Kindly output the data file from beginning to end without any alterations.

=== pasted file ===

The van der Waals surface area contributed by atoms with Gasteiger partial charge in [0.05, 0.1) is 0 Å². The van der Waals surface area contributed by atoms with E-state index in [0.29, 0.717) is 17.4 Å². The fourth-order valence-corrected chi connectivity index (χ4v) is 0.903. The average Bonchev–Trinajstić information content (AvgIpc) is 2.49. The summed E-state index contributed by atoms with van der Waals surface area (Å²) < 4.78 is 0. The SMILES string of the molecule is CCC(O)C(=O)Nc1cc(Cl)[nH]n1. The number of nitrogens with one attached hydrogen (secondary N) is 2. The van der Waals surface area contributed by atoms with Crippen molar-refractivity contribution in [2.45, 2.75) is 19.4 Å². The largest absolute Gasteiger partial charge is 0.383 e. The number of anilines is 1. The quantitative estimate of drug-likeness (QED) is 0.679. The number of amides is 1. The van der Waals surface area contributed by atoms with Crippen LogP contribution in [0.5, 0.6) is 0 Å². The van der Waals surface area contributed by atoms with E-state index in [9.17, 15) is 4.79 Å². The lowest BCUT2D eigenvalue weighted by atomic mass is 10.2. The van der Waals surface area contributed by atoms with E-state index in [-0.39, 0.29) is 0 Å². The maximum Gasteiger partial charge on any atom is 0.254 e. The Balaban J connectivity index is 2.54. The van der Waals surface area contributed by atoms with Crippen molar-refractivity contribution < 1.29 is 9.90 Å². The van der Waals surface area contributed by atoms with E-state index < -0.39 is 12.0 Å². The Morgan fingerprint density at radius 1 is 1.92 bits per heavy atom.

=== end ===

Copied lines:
The van der Waals surface area contributed by atoms with Gasteiger partial charge in [0.05, 0.1) is 0 Å². The van der Waals surface area contributed by atoms with E-state index in [0.29, 0.717) is 17.4 Å². The fourth-order valence-corrected chi connectivity index (χ4v) is 0.903. The average Bonchev–Trinajstić information content (AvgIpc) is 2.49. The summed E-state index contributed by atoms with van der Waals surface area (Å²) < 4.78 is 0. The SMILES string of the molecule is CCC(O)C(=O)Nc1cc(Cl)[nH]n1. The number of nitrogens with one attached hydrogen (secondary N) is 2. The van der Waals surface area contributed by atoms with Crippen molar-refractivity contribution in [2.45, 2.75) is 19.4 Å². The largest absolute Gasteiger partial charge is 0.383 e. The number of anilines is 1. The quantitative estimate of drug-likeness (QED) is 0.679. The number of amides is 1. The van der Waals surface area contributed by atoms with Crippen LogP contribution in [0.5, 0.6) is 0 Å². The van der Waals surface area contributed by atoms with E-state index in [9.17, 15) is 4.79 Å². The lowest BCUT2D eigenvalue weighted by atomic mass is 10.2. The van der Waals surface area contributed by atoms with E-state index in [-0.39, 0.29) is 0 Å². The maximum Gasteiger partial charge on any atom is 0.254 e. The Balaban J connectivity index is 2.54. The van der Waals surface area contributed by atoms with Crippen molar-refractivity contribution < 1.29 is 9.90 Å². The van der Waals surface area contributed by atoms with E-state index < -0.39 is 12.0 Å². The Morgan fingerprint density at radius 1 is 1.92 bits per heavy atom.